9. danshawen Valued Senior Member

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    Electroweak is the same as EM as applied to the function of W, Z bosons in atomic structure. This seems to be saying that electric charge is responsible for DE.

    How could that possibly be? Isn't the net electric charge of both atoms and the universe at large equal to zero? It would be easy to test that, right here, in this room, with an electroscope connected to Earth ground. Try it.

    If there is that much electric charge (or electroweak charge without atoms) hanging about the cosmos, this is news to me, and will also require a major revision of the Vacuum Expectation Value. Besides which, you'd never see an interstellar neutrino if you waited for 13.7 billion years. Isn't anyone competent peer reviewing this stuff anymore? I formerly had a lot of respect for iopscience.
     
    Last edited: Aug 6, 2015
  10. paddoboy Valued Senior Member

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    Then you went to the dark side.

    Please Register or Log in to view the hidden image!


    Not sure I understand what you are saying, but the way I see it, invoking Occam's Razor, is that just as temperatures/pressures dictate what form matter takes, so to do they dictate the energetic form.
    As temperatures/pressures dropped, the Superforce simply "uncoupled"...further uncoupling saw matter in the form of plasma "evolve" and come into existence.
     
  11. TruthSeeker Fancy Virtual Reality Monkey Valued Senior Member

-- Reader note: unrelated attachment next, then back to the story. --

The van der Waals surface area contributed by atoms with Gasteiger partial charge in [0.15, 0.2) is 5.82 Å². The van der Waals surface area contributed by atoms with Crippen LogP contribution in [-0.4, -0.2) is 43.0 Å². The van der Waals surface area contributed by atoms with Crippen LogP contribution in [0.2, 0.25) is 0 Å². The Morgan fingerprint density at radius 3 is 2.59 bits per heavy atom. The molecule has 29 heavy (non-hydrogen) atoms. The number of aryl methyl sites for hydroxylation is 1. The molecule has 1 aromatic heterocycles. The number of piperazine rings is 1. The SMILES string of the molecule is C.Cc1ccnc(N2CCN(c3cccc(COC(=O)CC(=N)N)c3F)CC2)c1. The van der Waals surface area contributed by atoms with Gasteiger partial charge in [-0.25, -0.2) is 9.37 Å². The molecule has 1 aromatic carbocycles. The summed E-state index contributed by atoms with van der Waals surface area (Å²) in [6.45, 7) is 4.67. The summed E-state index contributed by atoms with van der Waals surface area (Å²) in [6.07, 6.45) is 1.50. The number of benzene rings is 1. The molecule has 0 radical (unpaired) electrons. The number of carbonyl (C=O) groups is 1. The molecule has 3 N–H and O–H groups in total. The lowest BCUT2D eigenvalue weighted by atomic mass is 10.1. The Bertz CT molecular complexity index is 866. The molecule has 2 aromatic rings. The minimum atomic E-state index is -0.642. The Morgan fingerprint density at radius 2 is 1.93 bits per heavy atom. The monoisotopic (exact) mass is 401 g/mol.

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    I have heard so many people talking about "inflation" as something that is unavoidably true and sure that it makes me suspicious... I feel the same way when economists talk about "inflation" as unavoidable. Haha.
    Let's back track a little... what is the argument for "inflation"? What is the data we are interpreting as "inflation"? Is there any other possible explanation?
    Wouldn't the universe require some kind of energy to expand it? Where would this energy be coming from?
     
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  12. Schmelzer Valued Senior Member

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    The strongest argument for inflation is the so-called horizon problem. Without inflation, there would be a''(t)<0. Then, there would be only a finite, quite short time for causal influences between different places. And even if the distance between far away places goes to zero in the limit, the region which can be causally influenced by some single event remains finite and is, in fact, quite small.

    The image of the BB singularity as a single point is quite misleading. Take some event after the BB singularity. Compute the light cone which can be causally influenced. This is a finite region. Now move the event into the past, closer to the big bang singularity. The light cone, of course, increases. But this increase is limited, it cannot become greater than some limiting light cone, if a''(t)<0. This limit is the horizon. It appears quite small, much less than the part of our universe we can observed as the CMBR.